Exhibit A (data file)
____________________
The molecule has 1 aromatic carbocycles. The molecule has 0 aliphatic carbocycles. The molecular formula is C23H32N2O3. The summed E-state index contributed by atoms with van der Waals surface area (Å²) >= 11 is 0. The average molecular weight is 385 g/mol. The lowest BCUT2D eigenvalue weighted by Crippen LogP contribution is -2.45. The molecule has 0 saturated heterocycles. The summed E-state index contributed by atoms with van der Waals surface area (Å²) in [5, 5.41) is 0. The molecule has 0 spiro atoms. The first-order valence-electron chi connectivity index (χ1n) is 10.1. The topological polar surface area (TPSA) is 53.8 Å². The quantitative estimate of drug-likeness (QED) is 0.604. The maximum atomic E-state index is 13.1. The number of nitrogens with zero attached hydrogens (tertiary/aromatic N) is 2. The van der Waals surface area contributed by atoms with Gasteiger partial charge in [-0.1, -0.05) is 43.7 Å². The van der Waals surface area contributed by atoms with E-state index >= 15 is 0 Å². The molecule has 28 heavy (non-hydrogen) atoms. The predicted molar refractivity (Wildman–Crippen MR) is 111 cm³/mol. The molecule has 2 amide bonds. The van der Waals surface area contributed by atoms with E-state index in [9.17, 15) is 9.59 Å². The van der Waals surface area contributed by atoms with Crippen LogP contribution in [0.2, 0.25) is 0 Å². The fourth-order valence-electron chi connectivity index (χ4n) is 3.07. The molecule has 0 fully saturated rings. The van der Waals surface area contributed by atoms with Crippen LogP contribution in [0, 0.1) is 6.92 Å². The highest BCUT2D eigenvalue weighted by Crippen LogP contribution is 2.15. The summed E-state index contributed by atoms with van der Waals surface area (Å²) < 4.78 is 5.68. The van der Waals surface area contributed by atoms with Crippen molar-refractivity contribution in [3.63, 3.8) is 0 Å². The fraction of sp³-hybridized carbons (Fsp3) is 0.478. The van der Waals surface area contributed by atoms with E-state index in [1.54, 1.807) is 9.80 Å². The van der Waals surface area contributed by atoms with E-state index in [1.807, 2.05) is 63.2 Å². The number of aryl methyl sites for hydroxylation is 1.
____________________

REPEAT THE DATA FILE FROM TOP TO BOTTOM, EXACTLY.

The molecule has 1 aromatic carbocycles. The molecule has 0 aliphatic carbocycles. The molecular formula is C23H32N2O3. The summed E-state index contributed by atoms with van der Waals surface area (Å²) >= 11 is 0. The average molecular weight is 385 g/mol. The lowest BCUT2D eigenvalue weighted by Crippen LogP contribution is -2.45. The molecule has 0 saturated heterocycles. The summed E-state index contributed by atoms with van der Waals surface area (Å²) in [5, 5.41) is 0. The molecule has 0 spiro atoms. The first-order valence-electron chi connectivity index (χ1n) is 10.1. The topological polar surface area (TPSA) is 53.8 Å². The quantitative estimate of drug-likeness (QED) is 0.604. The maximum atomic E-state index is 13.1. The number of nitrogens with zero attached hydrogens (tertiary/aromatic N) is 2. The van der Waals surface area contributed by atoms with Gasteiger partial charge in [-0.1, -0.05) is 43.7 Å². The van der Waals surface area contributed by atoms with E-state index >= 15 is 0 Å². The molecule has 28 heavy (non-hydrogen) atoms. The predicted molar refractivity (Wildman–Crippen MR) is 111 cm³/mol. The molecule has 2 amide bonds. The van der Waals surface area contributed by atoms with E-state index in [9.17, 15) is 9.59 Å². The van der Waals surface area contributed by atoms with Crippen LogP contribution in [0.2, 0.25) is 0 Å². The fourth-order valence-electron chi connectivity index (χ4n) is 3.07. The molecule has 0 fully saturated rings. The van der Waals surface area contributed by atoms with Crippen LogP contribution in [0, 0.1) is 6.92 Å². The highest BCUT2D eigenvalue weighted by Crippen LogP contribution is 2.15. The summed E-state index contributed by atoms with van der Waals surface area (Å²) < 4.78 is 5.68. The van der Waals surface area contributed by atoms with Crippen molar-refractivity contribution in [3.63, 3.8) is 0 Å². The fraction of sp³-hybridized carbons (Fsp3) is 0.478. The van der Waals surface area contributed by atoms with E-state index in [1.54, 1.807) is 9.80 Å². The van der Waals surface area contributed by atoms with E-state index in [1.807, 2.05) is 63.2 Å². The number of aryl methyl sites for hydroxylation is 1.